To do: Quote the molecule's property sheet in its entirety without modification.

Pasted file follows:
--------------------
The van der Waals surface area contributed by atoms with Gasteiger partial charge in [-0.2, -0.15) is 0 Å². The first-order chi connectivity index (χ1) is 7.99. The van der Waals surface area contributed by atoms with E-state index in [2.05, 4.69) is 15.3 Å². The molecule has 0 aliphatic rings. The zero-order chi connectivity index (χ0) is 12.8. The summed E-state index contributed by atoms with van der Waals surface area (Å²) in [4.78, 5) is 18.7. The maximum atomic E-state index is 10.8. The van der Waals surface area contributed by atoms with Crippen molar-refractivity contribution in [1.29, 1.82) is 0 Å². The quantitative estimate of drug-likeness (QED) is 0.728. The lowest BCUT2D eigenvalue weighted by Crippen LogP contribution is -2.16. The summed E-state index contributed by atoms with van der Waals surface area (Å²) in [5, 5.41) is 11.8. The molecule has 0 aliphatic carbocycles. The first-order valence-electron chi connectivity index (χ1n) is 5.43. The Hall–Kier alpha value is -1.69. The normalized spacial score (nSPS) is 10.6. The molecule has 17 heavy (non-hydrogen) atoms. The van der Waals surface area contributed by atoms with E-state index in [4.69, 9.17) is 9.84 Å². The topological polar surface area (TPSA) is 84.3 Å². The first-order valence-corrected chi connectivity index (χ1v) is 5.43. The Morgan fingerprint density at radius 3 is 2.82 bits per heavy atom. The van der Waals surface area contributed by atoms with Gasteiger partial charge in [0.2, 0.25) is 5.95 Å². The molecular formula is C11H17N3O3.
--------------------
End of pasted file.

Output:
The van der Waals surface area contributed by atoms with Gasteiger partial charge in [-0.2, -0.15) is 0 Å². The first-order chi connectivity index (χ1) is 7.99. The van der Waals surface area contributed by atoms with E-state index in [2.05, 4.69) is 15.3 Å². The molecule has 0 aliphatic rings. The zero-order chi connectivity index (χ0) is 12.8. The summed E-state index contributed by atoms with van der Waals surface area (Å²) in [4.78, 5) is 18.7. The maximum atomic E-state index is 10.8. The van der Waals surface area contributed by atoms with Crippen molar-refractivity contribution in [1.29, 1.82) is 0 Å². The quantitative estimate of drug-likeness (QED) is 0.728. The lowest BCUT2D eigenvalue weighted by Crippen LogP contribution is -2.16. The summed E-state index contributed by atoms with van der Waals surface area (Å²) in [5, 5.41) is 11.8. The molecule has 0 aliphatic carbocycles. The first-order valence-electron chi connectivity index (χ1n) is 5.43. The Hall–Kier alpha value is -1.69. The normalized spacial score (nSPS) is 10.6. The molecule has 17 heavy (non-hydrogen) atoms. The van der Waals surface area contributed by atoms with E-state index in [4.69, 9.17) is 9.84 Å². The topological polar surface area (TPSA) is 84.3 Å². The first-order valence-corrected chi connectivity index (χ1v) is 5.43. The Morgan fingerprint density at radius 3 is 2.82 bits per heavy atom. The van der Waals surface area contributed by atoms with Gasteiger partial charge in [0.2, 0.25) is 5.95 Å². The molecular formula is C11H17N3O3.